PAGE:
This week State Tax Notes named NetChoice and NCSL as “Organizations of the Year.”
In a world in which federal and state officials are debating ways to regulate and tax online commerce, NetChoice is at the forefront of the loyal opposition.
State Tax Notes recognizes NetChoice for its role in fighting proposals that fly in the face of its goal of “promoting convenience, choice and commerce on the net.
In the state remote sales tax arena, NetChoice moved quickly to sue South Dakota even before S.B. 106, the state’s remote sales tax bill, took effect May 1. On April 29 NetChoice joined the American Catalog Mailers Association to sue the state on the basis that S.B. 106 is facially unconstitutional.
NetChoice has been a consistent presence on the remote sales tax issue. It has fought diligently against efforts to pass legislation such as the Marketplace Fairness Act, a proposed federal law that would allow states to require remote sellers to collect and remit sales tax. Read more
The Email Privacy Act (HR 387) would extend privacy protections to all electronic content, fixing a legacy flaw in our law that give little protection to emails over 6 months old.
“The bi-partisan Email Privacy Act (HR 387) brings common-sense legal privacy protections to all our electronic content. Today, our privacy in electronic communication is protected by a 30-year-old law that is decades out of date. The Act brings the 30-year-old ECPA law into the 21st Century,” said NetChoice Senior Policy Counsel Carl Szabo.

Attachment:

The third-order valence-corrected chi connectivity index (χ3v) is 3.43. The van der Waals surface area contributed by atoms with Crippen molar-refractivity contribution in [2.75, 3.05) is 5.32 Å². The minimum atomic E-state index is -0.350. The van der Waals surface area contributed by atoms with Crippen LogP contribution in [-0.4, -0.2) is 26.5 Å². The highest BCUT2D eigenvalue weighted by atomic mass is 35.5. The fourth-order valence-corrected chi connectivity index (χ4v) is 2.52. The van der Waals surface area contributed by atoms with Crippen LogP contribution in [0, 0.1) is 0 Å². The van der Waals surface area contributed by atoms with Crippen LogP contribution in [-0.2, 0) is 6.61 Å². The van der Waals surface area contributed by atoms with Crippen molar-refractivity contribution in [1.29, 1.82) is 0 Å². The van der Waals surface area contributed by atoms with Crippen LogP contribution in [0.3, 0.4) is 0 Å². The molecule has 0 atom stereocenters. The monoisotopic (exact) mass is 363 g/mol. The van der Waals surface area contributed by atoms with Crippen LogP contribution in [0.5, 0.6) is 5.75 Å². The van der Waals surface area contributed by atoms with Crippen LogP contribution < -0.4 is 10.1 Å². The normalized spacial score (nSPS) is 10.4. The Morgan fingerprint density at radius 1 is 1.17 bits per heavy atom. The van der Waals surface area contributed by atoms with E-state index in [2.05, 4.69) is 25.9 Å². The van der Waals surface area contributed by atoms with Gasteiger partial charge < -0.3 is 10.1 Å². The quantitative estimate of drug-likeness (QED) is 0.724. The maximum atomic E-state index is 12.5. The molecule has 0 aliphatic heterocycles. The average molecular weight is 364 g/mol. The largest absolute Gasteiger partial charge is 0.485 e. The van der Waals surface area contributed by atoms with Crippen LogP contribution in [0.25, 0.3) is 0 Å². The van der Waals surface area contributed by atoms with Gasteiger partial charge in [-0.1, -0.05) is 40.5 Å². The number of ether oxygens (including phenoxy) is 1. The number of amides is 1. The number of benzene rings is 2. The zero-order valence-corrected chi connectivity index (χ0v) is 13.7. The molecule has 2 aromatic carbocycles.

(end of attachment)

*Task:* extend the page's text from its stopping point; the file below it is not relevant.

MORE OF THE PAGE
“We look forward to working with Congress in advancing this bill to benefit all Americans.”
Part 1: We’re losing the battle for online taxes and consumer privacy
Part 2: The ongoing war for privacy and security in the cloud
Part 3: How much online freedom did you lose in 2016?
Online and catalog retailers around the country have made it clear to Congress that a radical remote sales tax mandate would cause severe hardships for their businesses and consumers across the United States.
As we enter the “lame duck,” the post-election session of this Congress, we are likely to see an effort to pass the Marketplace Fairness Act, even though this bill has not been on the floor of the House or Senate and has never even had a committee hearing. Our leaders in Congress should resist any effort to move MFA in the lame duck or attach it to must-pass legislation.
Our Department of Justice needs to heed Kenny Rogers’ advice in “The Gambler,” and “know when to fold ‘em.” In their pursuit of data on Microsoft’s servers in Ireland, the DOJ is again betting on a bad hand, and they’re not going to bluff their way to a win when the stakes are so high for companies and consumers around the world.
Last week, the DOJ went all-in by petitioning the Second Circuit court for rehearing after losing this summer in court.
Detroit doesn’t place burdensome regulations on automobile manufacturers; Idaho doesn’t put undue restrictions and hurdles in front of potato farmers; and California takes steps to protect its farmers — because these industries are part of the lifeblood and identity of their respective states.
These industries do more than just create jobs, tax revenue and prestige — they became a symbol of who they are, part of the fabric of the community and the economy.
Protecting Internet Freedom: Implications of Ending U.S. Oversight of the Internet